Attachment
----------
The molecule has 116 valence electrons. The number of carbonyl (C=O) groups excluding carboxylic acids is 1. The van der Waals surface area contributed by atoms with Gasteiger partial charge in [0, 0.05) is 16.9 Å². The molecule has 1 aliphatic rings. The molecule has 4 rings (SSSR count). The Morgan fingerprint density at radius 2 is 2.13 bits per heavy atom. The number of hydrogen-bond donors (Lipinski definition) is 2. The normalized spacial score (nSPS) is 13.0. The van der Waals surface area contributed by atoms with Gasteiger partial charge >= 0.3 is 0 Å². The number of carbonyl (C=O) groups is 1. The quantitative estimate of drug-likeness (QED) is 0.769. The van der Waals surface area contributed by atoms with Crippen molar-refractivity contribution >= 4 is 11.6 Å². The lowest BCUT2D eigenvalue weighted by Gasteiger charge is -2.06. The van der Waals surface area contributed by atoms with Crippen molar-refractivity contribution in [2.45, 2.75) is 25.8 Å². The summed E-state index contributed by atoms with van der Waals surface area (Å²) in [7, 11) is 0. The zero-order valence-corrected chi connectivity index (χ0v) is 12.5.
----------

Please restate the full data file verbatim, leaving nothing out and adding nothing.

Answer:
The molecule has 116 valence electrons. The number of carbonyl (C=O) groups excluding carboxylic acids is 1. The van der Waals surface area contributed by atoms with Gasteiger partial charge in [0, 0.05) is 16.9 Å². The molecule has 1 aliphatic rings. The molecule has 4 rings (SSSR count). The Morgan fingerprint density at radius 2 is 2.13 bits per heavy atom. The number of hydrogen-bond donors (Lipinski definition) is 2. The normalized spacial score (nSPS) is 13.0. The van der Waals surface area contributed by atoms with Gasteiger partial charge >= 0.3 is 0 Å². The number of carbonyl (C=O) groups is 1. The quantitative estimate of drug-likeness (QED) is 0.769. The van der Waals surface area contributed by atoms with Crippen molar-refractivity contribution >= 4 is 11.6 Å². The lowest BCUT2D eigenvalue weighted by Gasteiger charge is -2.06. The van der Waals surface area contributed by atoms with Crippen molar-refractivity contribution in [2.45, 2.75) is 25.8 Å². The summed E-state index contributed by atoms with van der Waals surface area (Å²) in [7, 11) is 0. The zero-order valence-corrected chi connectivity index (χ0v) is 12.5.